Explaining Death to Children Without Scaring Them for Life
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Explaining Death to Children Without Scaring Them for Life

Explaining Death to Children Without Scaring Them for Life The following 603-word article is available for publication in print or online. There is no cost to use the article, but full credit must be included as it appears at the end of the article. Please let us know in advance of your intent to use the article, and when; then a hot link or two copies of the article must be sent to us after publication.

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Explaining Death to Children Without Scaring Them for Life

by Mary Jo Rapini, MEd, LPC

As parents, we have to engage in many unpleasant and difficult situations. It’s the tough talks that are often remembered most by our children. Explaining death is one of those topics. Our children are exposed to many concepts of death each day. Listen to the news, or watch cartoons in the morning and you will find yourself face-to-face with violence and references to death. Our children have become somewhat desensitized to death, until it happens to a pet, family member, or close friend.

 A pet’s death or a baby bird found dead on the sidewalk can be open opportunities to talk with your child. You must remember that your child sees these incidences in concrete terms. Birds are always in the nest and hamsters stay in a cage. When your child sees something out of the ordinary (a dead bird) he feels sad, and also becomes anxious about what may happen to him. Part of your child’s concrete thinking is his “magical thinking.” He may feel like he will see the animal or loved one the next day. He doesn’t necessarily understand heaven and may think it unusual that a loved animal or family member went there without saying good-bye or taking him along. Just as you teach your child how to brush his teeth and tie his shoes you must teach him how to grieve. Creating a scrap book or looking for old photos of your child with this loved animal or loved person will help him feel sadness so he can move on without guilt or shame. Many parents see their child crying and discourage the reaction. This is actually harmful since it teaches the child to associate shame with his feelings. Although it’s difficult to watch your child cry and not be able to fix the situation, it’s important to allow your child to grieve.

Children watch their parents and learn how to react to death. If a parent cries freely but is still able to remember happy times with the loved person or pet, the child learns it’s okay to do the same. Funerals are upsetting. Usually, your child has little experience with them. It’s wise to help your child prepare for what he may see or hear. If your child is very upset, it may be wise to include him in other family gatherings but not the funeral itself. Talk with your child about it. Many times he knows what will be best for him. Never pressure him into participating. It may be helpful for you to give the child something from the loved one. This will allow your child to have something tangible to hold onto in order to remember the loved one. A watch, a favorite scarf, or even a collar or water dish from a pet will help your child let go in his own time.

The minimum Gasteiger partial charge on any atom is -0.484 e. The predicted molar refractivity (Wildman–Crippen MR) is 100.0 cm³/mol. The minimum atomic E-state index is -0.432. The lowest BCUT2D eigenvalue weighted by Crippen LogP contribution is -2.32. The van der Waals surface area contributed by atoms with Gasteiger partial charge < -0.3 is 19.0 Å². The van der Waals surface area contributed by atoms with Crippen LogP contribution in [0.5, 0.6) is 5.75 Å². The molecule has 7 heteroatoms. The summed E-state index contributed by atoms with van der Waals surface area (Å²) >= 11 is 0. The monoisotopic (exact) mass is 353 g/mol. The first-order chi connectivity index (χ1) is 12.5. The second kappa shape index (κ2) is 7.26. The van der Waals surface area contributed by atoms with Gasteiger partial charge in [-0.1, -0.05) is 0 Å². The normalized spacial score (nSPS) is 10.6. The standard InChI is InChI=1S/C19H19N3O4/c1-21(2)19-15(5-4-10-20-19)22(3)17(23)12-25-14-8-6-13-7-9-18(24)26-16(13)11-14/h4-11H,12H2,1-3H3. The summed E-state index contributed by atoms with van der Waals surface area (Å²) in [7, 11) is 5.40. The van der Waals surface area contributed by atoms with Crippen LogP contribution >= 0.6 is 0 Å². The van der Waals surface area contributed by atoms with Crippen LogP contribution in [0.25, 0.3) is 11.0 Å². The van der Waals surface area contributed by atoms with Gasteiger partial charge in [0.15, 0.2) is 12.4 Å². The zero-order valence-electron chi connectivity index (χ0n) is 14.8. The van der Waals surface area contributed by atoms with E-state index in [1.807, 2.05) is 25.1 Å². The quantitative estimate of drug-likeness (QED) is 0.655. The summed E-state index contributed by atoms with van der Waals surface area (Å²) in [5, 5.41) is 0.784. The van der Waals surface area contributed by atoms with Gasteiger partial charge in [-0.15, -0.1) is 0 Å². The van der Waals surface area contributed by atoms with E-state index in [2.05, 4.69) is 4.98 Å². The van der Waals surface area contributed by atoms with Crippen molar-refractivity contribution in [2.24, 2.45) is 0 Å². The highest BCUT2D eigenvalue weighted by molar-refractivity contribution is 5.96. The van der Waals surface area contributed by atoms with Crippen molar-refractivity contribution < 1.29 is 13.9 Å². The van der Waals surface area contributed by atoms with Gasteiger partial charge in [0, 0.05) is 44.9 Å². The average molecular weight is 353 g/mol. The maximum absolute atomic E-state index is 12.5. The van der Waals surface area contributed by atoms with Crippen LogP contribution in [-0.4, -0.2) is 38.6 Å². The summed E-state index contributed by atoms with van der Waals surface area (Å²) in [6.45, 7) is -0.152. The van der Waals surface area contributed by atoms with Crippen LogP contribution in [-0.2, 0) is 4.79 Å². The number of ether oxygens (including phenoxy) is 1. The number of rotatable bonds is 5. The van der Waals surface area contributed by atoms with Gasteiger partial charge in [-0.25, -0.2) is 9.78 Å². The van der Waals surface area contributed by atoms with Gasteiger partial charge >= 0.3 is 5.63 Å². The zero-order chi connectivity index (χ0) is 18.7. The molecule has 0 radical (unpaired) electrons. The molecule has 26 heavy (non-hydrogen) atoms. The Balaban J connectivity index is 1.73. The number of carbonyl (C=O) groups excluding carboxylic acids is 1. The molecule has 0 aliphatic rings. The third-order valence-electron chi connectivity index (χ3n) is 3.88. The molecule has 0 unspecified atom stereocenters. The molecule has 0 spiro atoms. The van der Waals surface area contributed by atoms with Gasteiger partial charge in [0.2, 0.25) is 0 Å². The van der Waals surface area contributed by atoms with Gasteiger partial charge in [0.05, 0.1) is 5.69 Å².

Seeing a parent upset is very difficult for a child. He wants to make you feel better, and may not express his own grief in order to protect you. If you begin to notice your child is depressed, irritable, unable to sleep, fatigued, excessively active, begins having increased fears with other events or has a decrease in appetite, your child may be suffering from delayed grief. This is a good time to talk with your child. Encourage him to go with you to talk with a professional counselor. Both you and your child can use this time as an opportunity to become closer. Talking with your child is a wonderful way to celebrate the life of the loved person or pet that died.

For more information go to: www.maryjorapini.com
 Mary Jo Rapini, MEd, LPC, is a licensed psychotherapist and co-author with Janine J. Sherman, of Start Talking: A Girl’s Guide for You and Your Mom About Health, Sex or Whatever. Read more about the book at www.StartTalkingBook.com and more about Rapini at www.maryjorapini.com.
Start Talking features succinct yet lively answers, sample conversations, and real life stories to help open the door to better mother/daughter communication. Rapini and Sherman have compiled more than 113 questions girls (and their moms) routinely ask – or should be asking – about health, sex, body image, and dating.